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Genetic and Rare Diseases Information Center (GARD)

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Autosomal recessive Alport syndrome

Other Names for this Disease
  • Alport syndrome autosomal recessive
  • Alport syndrome recessive type
  • Nephropathy and deafness
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Your Question

What causes Alport syndrome? Is it always inherited?

Our Answer

We have identified the following information that we hope you find helpful. If you still have questions, please contact us.

What causes Alport syndrome?

Alport syndrome may be caused by mutations in either the COL4A3, COL4A4, or COL4A5 genes. These genes each provide instructions for making one component of a protein called type IV collagen, which plays an important role in the glomeruli of the kidneys. Glomeruli are clusters of specialized blood vessels that remove water and waste products from the blood and create urine. Mutations in the genes mentioned above result in abnormalities of the type IV collagen in glomeruli, which prevents the kidneys from properly filtering the blood. As a result, blood and protein pass into the urine. Over time, the kidneys become scarred and many people with Alport syndrome develop kidney failure.[1]

Type IV collagen is also an important component of the organ of Corti, an inner ear structure that transforms sound waves into nerve impulses for the brain. Alterations in type IV collagen may result in abnormal inner ear function, which can lead to hearing loss. In addition, type IV collagen plays a role in the eye, where it helps maintain the shape of the lens and the normal color of the retina. Mutations found in Alport syndrome may affect the shape of the lenses and the color of the retina.[1]

Last updated: 8/1/2013

How is Alport syndrome inherited?

Alport syndrome can have different inheritance patterns. About 80 percent of cases are caused by mutations in the COL4A5 gene and are inherited in an X-linked recessive pattern. This gene is located on the X chromosome, which is one of the two sex chromosomes. In males (who have only one X chromosome), one altered copy of the COL4A5 gene in each cell is sufficient to cause kidney failure and other severe symptoms of the disorder. In females (who have two X chromosomes), a mutation in only one copy of the COL4A5 gene usually only results in hematuria, but some women experience more severe symptoms. A characteristic of X-linked inheritance is that fathers cannot pass X-linked traits to their sons.[1]

In approximately 15 percent of cases, Alport syndrome results from mutations in both copies of the COL4A3 or COL4A4 gene and is inherited in an autosomal recessive pattern. The parents of an individual with the autosomal recessive form of this condition each have one copy of the mutated gene and are called carriers. Some carriers are unaffected and others develop a less severe condition called thin basement membrane nephropathy, which is characterized by hematuria.[1]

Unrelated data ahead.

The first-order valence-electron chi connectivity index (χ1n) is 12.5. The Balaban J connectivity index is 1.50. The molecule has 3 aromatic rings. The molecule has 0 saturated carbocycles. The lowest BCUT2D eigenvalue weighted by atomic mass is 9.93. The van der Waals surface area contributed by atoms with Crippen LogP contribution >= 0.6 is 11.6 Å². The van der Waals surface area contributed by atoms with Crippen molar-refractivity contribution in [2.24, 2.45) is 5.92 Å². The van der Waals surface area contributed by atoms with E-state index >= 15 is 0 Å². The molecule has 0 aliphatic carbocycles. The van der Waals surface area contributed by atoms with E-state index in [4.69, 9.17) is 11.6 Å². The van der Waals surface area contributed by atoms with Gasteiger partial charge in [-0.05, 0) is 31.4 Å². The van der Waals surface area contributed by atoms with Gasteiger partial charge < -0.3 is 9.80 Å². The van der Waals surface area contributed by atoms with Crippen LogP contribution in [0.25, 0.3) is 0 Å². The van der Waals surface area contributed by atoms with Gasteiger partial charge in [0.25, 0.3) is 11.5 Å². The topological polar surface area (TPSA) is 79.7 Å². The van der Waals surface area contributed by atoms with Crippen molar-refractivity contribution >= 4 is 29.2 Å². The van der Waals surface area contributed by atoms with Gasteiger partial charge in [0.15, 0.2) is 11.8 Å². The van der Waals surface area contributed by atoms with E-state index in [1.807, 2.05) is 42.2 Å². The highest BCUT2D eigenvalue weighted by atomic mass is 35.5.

Alport syndrome has an autosomal dominant pattern of inheritance in about 5 percent of cases. People with this form of Alport syndrome have one mutation in either the COL4A3 or COL4A4 gene in each cell. It remains unclear why some individuals with one mutation in the COL4A3 or COL4A4 gene have autosomal dominant Alport syndrome and others have thin basement membrane nephropathy.[1]

Last updated: 8/1/2013

Are all cases of Alport syndrome inherited?

Approximately 10%-15% of affected individuals have X-linked Alport syndrome as the result of a de novo (new) mutation. While these individuals did not inherit the genetic mutation, they can pass the mutated gene onto their children. Affected males transmit the disease-causing mutation to all of their daughters and to none of their sons.[2]

Most individuals diagnosed with an autosomal dominant Alport syndrome have an affected parent. In some cases, the disorder may result from a de novo gene mutation. The proportion of cases of autosomal dominant Alport syndrome that result from de novo gene mutations in unknown. Each child of an individual with autosomal dominant Alport syndrome has a 50% chance of inheriting the mutation.[2]

Additional information about the different ways that Alport syndrome may be inherited (and how other family members might be impacted) can be accessed through GeneReviews. A genetics professional can help to better understand the risks for individuals and family members to develop Alport syndrome.

Last updated: 8/1/2013

How can I find a genetics professional in my area?

Genetics clinics are a source of information for individuals and families regarding genetic conditions, treatment, inheritance, and genetic risks to other family members. More information about genetic consultations is available from Genetics Home Reference. To find a genetics clinic, we recommend that you contact your primary healthcare provider for a referral.

The following online resources can help you find a genetics professional in your community:
Last updated: 10/18/2013